Out-of-hospital cardiac arrest (OHCA) is fatal within minutes of collapse if left untreated, and the majority of OHCA patients die before hospital admission. Early cardiopulmonary resuscitation (CPR) improves survival. In particular, the presence of shockable rhythms was identified as a critical factor for survival if the first shockable rhythm defibrillated with an automated external defibrillator (AED). OHCA patients who are found with a shockable initial rhythm are more likely to survive if they are defibrillated with an automated external defibrillator (AED).

However, many OHCA patients are not found in a shockable rhythm due to prolonged emergency medical services (EMS) response times, particularly in residential areas where most OHCAs occur. When CPR is started quickly after collapse, the length of time that a shockable rhythm persists may be extended, thus prolonging the opportunity for successful defibrillation. Identifying and implementing systems that increase the likelihood of immediate CPR provision and rapid defibrillation are vital to improving survival.

ZOLL AED Plus with Real CPR Help Technology

Not all AEDs are created equal when it comes to helping victims of sudden cardiac arrest. Unlike his other AEDs, the ZOLL® AED assists the rescuer with built-in real-time feedback on compression rate and depth. Recommended by medical professionals, the ZOLL AED Plus® defibrillator with Real CPR Help® technology guides rescuers to perform quality CPR and provides built-in audio and visual feedback.

The ZOLL AED Plus® defibrillator with Real CPR Help® technology helps rescuers to provide high-quality CPR and will deliver a shock if needed. Real-time CPR feedback on compression rate and depth gives lay rescuers confidence and clarity throughout the rescue.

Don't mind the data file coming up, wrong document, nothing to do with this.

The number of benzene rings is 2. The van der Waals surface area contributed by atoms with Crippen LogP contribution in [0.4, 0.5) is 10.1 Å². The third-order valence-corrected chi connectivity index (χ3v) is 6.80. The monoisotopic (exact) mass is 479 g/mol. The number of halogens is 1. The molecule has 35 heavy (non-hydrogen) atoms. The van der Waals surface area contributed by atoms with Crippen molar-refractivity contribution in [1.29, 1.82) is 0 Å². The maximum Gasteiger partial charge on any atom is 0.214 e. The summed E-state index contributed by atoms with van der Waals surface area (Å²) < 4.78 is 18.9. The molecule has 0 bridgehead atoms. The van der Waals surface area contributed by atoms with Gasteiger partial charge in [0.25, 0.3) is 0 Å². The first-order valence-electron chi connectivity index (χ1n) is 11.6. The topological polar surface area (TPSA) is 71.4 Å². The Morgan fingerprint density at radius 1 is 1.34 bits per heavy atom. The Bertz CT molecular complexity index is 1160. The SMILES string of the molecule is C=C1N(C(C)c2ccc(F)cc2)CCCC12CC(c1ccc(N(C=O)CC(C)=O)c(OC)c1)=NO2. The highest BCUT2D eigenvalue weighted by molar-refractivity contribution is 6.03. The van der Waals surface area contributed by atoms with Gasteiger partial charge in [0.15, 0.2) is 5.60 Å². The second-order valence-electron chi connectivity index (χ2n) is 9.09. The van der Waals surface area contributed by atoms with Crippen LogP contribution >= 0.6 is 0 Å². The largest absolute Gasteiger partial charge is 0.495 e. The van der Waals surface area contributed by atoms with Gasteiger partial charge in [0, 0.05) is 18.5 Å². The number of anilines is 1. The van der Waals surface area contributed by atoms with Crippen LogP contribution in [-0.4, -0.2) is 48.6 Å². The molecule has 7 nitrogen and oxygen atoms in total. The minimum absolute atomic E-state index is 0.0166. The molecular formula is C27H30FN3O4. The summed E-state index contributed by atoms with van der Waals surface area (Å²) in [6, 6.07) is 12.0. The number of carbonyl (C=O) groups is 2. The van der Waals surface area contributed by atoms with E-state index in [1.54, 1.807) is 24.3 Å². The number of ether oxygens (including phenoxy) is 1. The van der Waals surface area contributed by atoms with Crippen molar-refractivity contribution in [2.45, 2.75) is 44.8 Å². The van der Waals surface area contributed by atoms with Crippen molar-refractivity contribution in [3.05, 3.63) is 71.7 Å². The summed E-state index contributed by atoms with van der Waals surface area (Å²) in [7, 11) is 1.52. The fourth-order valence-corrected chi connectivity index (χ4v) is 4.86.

How to Recognize Sudden Cardiac Arrest?

So, how to respond to sudden cardiac arrest? Cardiac arrest is quite sudden. For this reason, it is necessary to know what the symptoms are and how to recognize them. Symptoms include:

  • Sudden loss of responsiveness. Even if I ask if he/she's okay, even if I pat him/her on the shoulders, there's no answer.
  • Abnormal breathing. There may be only gasps of air or no breathing at all
  • No pulse. In sudden cardiac arrest, the heart stops beating. If people show these symptoms, you need to act quickly

If cardiac arrest is suspected, follow these steps.

  • Check the reaction. Walk up to the person and ask if he/she is okay and tap to see if he/she can answer. If he/she doesn't move, talk, blink, or react, you should follow the rest of the steps.
  • Tell someone in your area to call 112/119 Jakarta/National and tell someone else to get an AED. If you are alone, dial 112/119 first, then follow the instructions of the coordinator.
  • Check for breathing. If the person is gasping or not breathing at all, give CPR.
  • To administer CPR, push hard and fast. Push down 5 cm on the center of the chest. Push fast and controlled at a rate of 100 to 120 pushes a minute, and let the chest resume a normal position after each push.
  • Use an AED. If a person provides an AED, turn it on and follow the instructions for use.
  • Keep pushing. Keep giving CPR until the person starts breathing or a medical professional takes over.


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